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bio website www-ian.math.uni-magdeburg.de/…
location Magdeburg, Germany
age 31
visits member for 3 years, 8 months
seen 2 days ago

I am an Australian mathematician.


Aug
25
revised The integral of the mean curvature vector over a closed immersed surface
clarification
Aug
25
comment The integral of the mean curvature vector over a closed immersed surface
@Willie I meant by this that $\Sigma$ has a Riemannian structure induced by $f$. I shall make it more explicit.
Aug
25
comment The integral of the mean curvature vector over a closed immersed surface
@anon Since I can't see the proof, it may also be that they are assuming the surface is embedded and has genus 0. Sometimes this went without saying.
Aug
25
comment The integral of the mean curvature vector over a closed immersed surface
@anon My university doesn't have a subscription to that journal, and it would be nice to see what kind of conditions they impose on $f$ and $\Sigma$ to obtain their result.
Aug
25
asked The integral of the mean curvature vector over a closed immersed surface
Aug
15
awarded  Excavator
Aug
11
comment derivative must be bounded on interior for a differentiable function on a closed interval
@Didier I've been thinking of $f\in C^1$.
Aug
11
comment derivative must be bounded on interior for a differentiable function on a closed interval
@Olivier I see that this is my miscommunication. All this time I have been 'explaining' my statement in my first comment. I completely ignored the OP's definition.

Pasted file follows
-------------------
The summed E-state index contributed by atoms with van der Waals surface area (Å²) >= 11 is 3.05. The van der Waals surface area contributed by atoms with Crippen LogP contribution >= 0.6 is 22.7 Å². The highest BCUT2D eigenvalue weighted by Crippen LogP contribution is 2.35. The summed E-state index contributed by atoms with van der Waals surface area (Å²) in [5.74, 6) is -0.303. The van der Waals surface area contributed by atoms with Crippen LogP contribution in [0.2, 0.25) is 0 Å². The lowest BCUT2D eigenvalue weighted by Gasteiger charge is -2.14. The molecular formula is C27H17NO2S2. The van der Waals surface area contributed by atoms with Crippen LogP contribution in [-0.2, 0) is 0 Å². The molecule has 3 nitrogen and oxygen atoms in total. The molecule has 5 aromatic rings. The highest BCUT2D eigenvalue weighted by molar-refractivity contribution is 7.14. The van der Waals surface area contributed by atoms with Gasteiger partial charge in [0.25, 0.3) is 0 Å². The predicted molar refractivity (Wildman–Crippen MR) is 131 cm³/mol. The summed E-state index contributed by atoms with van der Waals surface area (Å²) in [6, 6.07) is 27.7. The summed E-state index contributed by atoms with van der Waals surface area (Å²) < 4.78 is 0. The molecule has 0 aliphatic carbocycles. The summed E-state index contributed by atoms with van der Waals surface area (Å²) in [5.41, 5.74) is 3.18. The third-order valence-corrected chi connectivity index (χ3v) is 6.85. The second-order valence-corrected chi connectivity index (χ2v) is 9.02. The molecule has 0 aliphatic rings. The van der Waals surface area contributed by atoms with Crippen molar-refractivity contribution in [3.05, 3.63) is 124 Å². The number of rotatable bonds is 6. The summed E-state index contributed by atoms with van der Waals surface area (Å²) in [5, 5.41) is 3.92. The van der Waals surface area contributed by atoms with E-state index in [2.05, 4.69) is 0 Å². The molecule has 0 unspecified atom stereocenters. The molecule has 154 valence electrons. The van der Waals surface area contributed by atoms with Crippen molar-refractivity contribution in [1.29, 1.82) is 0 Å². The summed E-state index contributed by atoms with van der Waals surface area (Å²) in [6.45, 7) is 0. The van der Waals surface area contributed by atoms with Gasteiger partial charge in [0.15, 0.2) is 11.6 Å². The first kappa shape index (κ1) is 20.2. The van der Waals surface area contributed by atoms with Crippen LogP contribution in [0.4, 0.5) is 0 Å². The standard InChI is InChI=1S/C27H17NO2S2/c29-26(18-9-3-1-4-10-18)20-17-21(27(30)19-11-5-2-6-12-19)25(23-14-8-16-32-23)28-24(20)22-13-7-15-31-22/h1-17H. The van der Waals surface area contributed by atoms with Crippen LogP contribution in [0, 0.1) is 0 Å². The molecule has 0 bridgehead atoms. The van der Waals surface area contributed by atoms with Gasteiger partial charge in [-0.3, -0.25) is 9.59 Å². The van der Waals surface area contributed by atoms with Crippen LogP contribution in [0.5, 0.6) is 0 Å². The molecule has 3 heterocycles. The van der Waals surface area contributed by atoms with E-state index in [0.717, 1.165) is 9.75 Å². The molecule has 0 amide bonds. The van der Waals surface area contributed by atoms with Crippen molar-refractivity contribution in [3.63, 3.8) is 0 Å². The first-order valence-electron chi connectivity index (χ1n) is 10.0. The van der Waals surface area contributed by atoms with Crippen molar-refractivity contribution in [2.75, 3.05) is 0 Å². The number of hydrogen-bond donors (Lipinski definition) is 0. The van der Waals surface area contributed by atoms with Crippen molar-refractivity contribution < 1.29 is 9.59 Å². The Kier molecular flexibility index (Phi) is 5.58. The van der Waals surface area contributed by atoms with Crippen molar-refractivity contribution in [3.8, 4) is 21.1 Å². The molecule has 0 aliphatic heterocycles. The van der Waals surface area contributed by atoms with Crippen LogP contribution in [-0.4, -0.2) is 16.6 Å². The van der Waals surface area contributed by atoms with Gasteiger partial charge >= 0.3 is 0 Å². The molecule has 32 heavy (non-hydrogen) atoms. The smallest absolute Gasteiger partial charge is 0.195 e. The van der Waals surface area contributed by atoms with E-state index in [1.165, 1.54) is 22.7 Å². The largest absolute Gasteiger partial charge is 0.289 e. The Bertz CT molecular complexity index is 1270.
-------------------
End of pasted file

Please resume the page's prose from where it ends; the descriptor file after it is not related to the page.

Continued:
Aug
11
comment derivative must be bounded on interior for a differentiable function on a closed interval
@Olivier Let $f$ be your function. $|f'(\epsilon)| > c\epsilon^{-1}$ for some finite $c$.
Aug
11
comment derivative must be bounded on interior for a differentiable function on a closed interval
@Olivier This just bounds the function itself at zero. The derivative is still unbounded in any open interval containing zero, and since by hypothesis $f$ is differentiable, zero cannot be in $[a,b]$.
Aug
11
comment derivative must be bounded on interior for a differentiable function on a closed interval
@Olivier Not really, the derivative of that function is bounded on any closed interval not containing zero, and zero is not allowed in the interval because the function is not differentiable at zero. I think you may be confused.
Aug
11
comment derivative must be bounded on interior for a differentiable function on a closed interval
@Olivier Sometimes $f$ being differentiable is shorthand for $f\in C^1$, and if $f\in C^1$ over a closed interval, then $f'\in C^0$ and is bounded.
Jul
20
comment Nonlinear Fubini-Tonelli?
@Shai In this question let's leave it at $f(y)$, since that's where all the discussion has headed. I had $f(x,y)$ in mind, which one could probably guess from my comments, but my mistake for not writing it correctly in the first place :).
Jul
20
comment Nonlinear Fubini-Tonelli?
This is certainly related. One can use several standard techniques to estimate the integral (from above and below) and then the cases of equality gives expressions equivalent to that above in special cases. But Fubini-Tonelli is fundamentally an equality. Still, thanks for the answer. +1
Jul
20
asked Nonlinear Fubini-Tonelli?
Jul
8
answered Intuitive interpretation of the Laplacian
Jul
4
comment Mathematics necessary for a Master's degree in CS
Algebraic geometry? Really?
Jul
1
answered An integral identity
Jul
1
comment An integral identity
Would you please include a description of the "brute-force" method?
Jul
1
comment Fourier series at discontinuities
@Hans I started writing my answer below before looking at the paper, but did have a vague recollection of it. It turns out that in the end, the argument is identical to that found in Chernoff's paper. Do you know if this is the original source of the argument?